After posting to its website a video celebrating the Mac’s 30th anniversary, Apple recently put up a behind the scenes mini documentary chronicling the effort taken to coordinate a full day’s worth of filmmaking in 15 locations across five continents. The minute-and-a-half short features director Jake Scott who takes the viewer through the entire process behind Apple’s “1.24.14” ad which celebrates 30 years of Mac. Scott is the son of the legendary filmmaker Ridley Scott who directed Apple’s first Mac commercial in 1984.
The ad stitches together iPhone footage from 10 different countries, filmed over a 36-hour period. The sequences contain shots taken on January 14, the exact date on which the Mac first launched in 1984, in a worldwide effort starting from Australia and ending in California. In the “making of” clip, Scott explains that 15 camera operators were equipped with one or several iPhones that fed video into a backpack-mounted receiver. The footage was piped back to a central editing facility, which ran a variety of Apple machines, from Mac Pros to iPads. Scott mentioned the following regarding the matter:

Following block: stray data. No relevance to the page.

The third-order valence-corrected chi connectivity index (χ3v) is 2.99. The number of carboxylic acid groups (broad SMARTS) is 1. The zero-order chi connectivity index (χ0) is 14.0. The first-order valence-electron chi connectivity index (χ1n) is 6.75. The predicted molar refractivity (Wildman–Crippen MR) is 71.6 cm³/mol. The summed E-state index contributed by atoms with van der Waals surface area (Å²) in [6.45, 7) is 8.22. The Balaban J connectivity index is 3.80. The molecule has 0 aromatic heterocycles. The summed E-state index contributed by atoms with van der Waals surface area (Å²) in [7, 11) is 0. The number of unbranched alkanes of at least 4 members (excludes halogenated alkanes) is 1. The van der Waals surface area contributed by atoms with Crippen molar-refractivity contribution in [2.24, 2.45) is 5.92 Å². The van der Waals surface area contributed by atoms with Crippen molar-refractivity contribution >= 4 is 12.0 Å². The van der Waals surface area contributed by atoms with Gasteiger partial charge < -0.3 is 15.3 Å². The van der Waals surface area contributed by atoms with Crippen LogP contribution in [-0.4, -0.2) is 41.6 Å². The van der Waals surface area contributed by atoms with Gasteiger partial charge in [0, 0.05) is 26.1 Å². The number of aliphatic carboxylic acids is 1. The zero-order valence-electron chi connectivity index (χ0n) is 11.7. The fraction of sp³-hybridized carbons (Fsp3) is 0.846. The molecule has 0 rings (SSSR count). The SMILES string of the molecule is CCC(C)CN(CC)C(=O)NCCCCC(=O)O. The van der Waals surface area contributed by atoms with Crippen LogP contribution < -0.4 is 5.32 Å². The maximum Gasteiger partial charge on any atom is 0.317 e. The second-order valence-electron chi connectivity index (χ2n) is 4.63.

So we're receiving the data that's being shot for this film through the iPhone. But then we're also simultaneously communicating via FaceTime with first assistant director, who is standing next to our cameraman.
It's exciting because it's spontaneous. And that's what I love. Capturing the essence of the moment and it being truthful as seen through the prism of this device is really rather lovely.
Source: Apple (YouTube)